Personal debt in the United States is a major issue for many consumers today. From student loans to high credit card balances, it can be difficult to keep on top of your monthly payments. In fact, recent data from Experian revealed some eye-opening statistics that show just how integrated consumer debt is into our daily lives:

  • 60% of consumers have a credit card
  • 40% have a retail store credit card
  • 32% have an auto loan
  • 24% have a mortgage
  • 14% have a student loan
  • 11% have a personal loan

If you resonate with these rates or have struggled to manage multiple bill payments at a time, you might have considered how personal loans and debt consolidation loans can help you get back on track. But before you apply for a new loan, it’s important to know the differences between personal loans and debt consolidation loans to determine which one is right for your financial situation.

Personal Loans

A personal loan is a generic loan type that can be used for just about anything, including debt payment and consolidation. In order to get a personal loan, you’ll have to be approved by a lender who will evaluate your credit score and other indicators in your financial history to determine whether or not you qualify to borrow money from them. If you’re approved, the lender will allow you to borrow a certain amount, and will tack on an interest rate, which you will be responsible for on top of your loan amount.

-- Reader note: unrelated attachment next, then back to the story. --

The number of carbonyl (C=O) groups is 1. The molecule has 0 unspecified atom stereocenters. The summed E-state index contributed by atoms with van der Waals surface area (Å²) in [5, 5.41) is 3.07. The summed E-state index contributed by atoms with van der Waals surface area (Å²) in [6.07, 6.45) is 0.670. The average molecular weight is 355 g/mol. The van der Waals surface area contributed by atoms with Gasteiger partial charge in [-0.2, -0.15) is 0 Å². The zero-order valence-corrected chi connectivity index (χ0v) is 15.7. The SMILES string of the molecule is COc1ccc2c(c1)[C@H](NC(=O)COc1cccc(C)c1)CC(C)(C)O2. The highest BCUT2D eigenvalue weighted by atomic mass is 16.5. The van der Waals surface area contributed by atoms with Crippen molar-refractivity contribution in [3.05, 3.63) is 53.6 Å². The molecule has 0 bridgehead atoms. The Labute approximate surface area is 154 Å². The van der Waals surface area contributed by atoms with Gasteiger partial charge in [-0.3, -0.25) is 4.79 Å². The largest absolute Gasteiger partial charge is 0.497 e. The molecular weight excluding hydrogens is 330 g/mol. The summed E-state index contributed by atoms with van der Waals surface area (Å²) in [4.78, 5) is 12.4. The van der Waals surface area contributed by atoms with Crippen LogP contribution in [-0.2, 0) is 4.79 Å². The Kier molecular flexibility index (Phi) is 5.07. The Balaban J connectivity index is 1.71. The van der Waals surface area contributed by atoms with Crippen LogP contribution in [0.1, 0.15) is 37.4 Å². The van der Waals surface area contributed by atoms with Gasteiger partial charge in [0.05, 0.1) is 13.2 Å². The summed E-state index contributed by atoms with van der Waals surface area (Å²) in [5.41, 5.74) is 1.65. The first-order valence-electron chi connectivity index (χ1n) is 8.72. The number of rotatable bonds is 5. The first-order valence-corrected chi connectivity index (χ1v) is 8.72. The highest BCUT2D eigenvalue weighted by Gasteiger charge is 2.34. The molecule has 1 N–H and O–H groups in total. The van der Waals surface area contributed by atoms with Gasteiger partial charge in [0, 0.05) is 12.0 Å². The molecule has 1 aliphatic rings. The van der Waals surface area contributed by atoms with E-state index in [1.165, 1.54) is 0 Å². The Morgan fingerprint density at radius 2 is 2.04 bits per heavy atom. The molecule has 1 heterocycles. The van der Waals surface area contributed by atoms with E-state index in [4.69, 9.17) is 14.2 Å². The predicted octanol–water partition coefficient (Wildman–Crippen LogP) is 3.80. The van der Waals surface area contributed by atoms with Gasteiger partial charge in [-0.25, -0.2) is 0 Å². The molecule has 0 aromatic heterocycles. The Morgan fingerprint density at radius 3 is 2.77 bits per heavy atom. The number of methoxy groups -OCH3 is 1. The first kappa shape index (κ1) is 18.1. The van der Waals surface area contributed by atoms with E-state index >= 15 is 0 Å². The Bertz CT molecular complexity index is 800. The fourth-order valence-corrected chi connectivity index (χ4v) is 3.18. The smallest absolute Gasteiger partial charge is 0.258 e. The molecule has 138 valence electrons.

If you choose to use your personal loan to consolidate your debts, you’d effectively pay off your debts with your loan amount and then continue to make single, recurring payments to settle your personal loan debt instead of paying multiple bills for each balance.

The thing to keep in mind with personal loans is that they often have high interest rates—because they are not secured—which could increase the amount you’re spending in order to settle your debt. Of course, this depends on your interest rates for your mortgage, student loans, and credit cards, which vary.

Debt Consolidation Loans

Another way to combine your loans so that you only have to make one payment instead of multiple is to obtain a debt consolidation loan. Unlike personal loans, debt consolidation loans are secured with collateral like your home or financial assets like stocks and bonds, so that, in the event you default on your loan, the lender can repossess your assets. 

Because of the loan security, debt consolidation loans tend to have lower interest rates than personal loans. As far as actually combining your loan payments, debt consolidation loans essentially work in the same sense that personal loans do. Once you obtain the loan, you would pay off your existing debt and then continue to pay off your debt consolidation loan until your balance reaches zero.

Final Notes

When choosing a debt payment plan that works for you, it’s important to educate yourself on your options and consider how they impact your financial situation. Use this post as a guide to help you make the right debt consolidation decision for you!